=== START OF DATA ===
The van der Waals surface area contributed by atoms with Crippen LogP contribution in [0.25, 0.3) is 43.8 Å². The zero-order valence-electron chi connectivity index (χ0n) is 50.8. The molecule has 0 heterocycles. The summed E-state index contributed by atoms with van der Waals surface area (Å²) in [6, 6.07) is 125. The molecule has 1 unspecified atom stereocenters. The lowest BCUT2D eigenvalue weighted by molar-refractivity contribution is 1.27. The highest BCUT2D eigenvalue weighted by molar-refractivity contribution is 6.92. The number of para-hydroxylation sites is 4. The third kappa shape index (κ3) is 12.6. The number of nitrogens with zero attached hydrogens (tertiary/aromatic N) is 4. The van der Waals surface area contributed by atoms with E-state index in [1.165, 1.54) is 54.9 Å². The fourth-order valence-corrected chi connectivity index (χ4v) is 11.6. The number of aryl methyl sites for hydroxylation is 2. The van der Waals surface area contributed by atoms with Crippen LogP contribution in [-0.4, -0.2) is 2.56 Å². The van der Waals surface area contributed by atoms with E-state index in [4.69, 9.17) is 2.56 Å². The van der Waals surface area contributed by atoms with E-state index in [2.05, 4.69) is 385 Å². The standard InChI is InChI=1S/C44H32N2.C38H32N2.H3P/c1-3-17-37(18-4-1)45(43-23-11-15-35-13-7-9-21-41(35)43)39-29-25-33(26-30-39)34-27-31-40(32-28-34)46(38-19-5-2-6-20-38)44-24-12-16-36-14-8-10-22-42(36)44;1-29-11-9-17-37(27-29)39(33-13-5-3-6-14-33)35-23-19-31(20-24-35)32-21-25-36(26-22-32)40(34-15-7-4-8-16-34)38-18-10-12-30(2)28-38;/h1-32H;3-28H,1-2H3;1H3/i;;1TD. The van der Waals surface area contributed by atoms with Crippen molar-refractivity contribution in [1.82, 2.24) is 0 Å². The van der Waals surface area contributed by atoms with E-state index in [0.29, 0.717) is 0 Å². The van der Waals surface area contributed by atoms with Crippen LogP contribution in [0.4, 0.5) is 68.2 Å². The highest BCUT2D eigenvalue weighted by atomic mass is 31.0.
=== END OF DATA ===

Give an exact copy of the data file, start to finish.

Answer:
The van der Waals surface area contributed by atoms with Crippen LogP contribution in [0.25, 0.3) is 43.8 Å². The zero-order valence-electron chi connectivity index (χ0n) is 50.8. The molecule has 0 heterocycles. The summed E-state index contributed by atoms with van der Waals surface area (Å²) in [6, 6.07) is 125. The molecule has 1 unspecified atom stereocenters. The lowest BCUT2D eigenvalue weighted by molar-refractivity contribution is 1.27. The highest BCUT2D eigenvalue weighted by molar-refractivity contribution is 6.92. The number of para-hydroxylation sites is 4. The third kappa shape index (κ3) is 12.6. The number of nitrogens with zero attached hydrogens (tertiary/aromatic N) is 4. The van der Waals surface area contributed by atoms with E-state index in [1.165, 1.54) is 54.9 Å². The fourth-order valence-corrected chi connectivity index (χ4v) is 11.6. The number of aryl methyl sites for hydroxylation is 2. The van der Waals surface area contributed by atoms with Crippen LogP contribution in [-0.4, -0.2) is 2.56 Å². The van der Waals surface area contributed by atoms with E-state index in [4.69, 9.17) is 2.56 Å². The van der Waals surface area contributed by atoms with E-state index in [2.05, 4.69) is 385 Å². The standard InChI is InChI=1S/C44H32N2.C38H32N2.H3P/c1-3-17-37(18-4-1)45(43-23-11-15-35-13-7-9-21-41(35)43)39-29-25-33(26-30-39)34-27-31-40(32-28-34)46(38-19-5-2-6-20-38)44-24-12-16-36-14-8-10-22-42(36)44;1-29-11-9-17-37(27-29)39(33-13-5-3-6-14-33)35-23-19-31(20-24-35)32-21-25-36(26-22-32)40(34-15-7-4-8-16-34)38-18-10-12-30(2)28-38;/h1-32H;3-28H,1-2H3;1H3/i;;1TD. The van der Waals surface area contributed by atoms with Crippen molar-refractivity contribution in [1.82, 2.24) is 0 Å². The van der Waals surface area contributed by atoms with E-state index in [0.29, 0.717) is 0 Å². The van der Waals surface area contributed by atoms with Crippen LogP contribution in [0.4, 0.5) is 68.2 Å². The highest BCUT2D eigenvalue weighted by atomic mass is 31.0.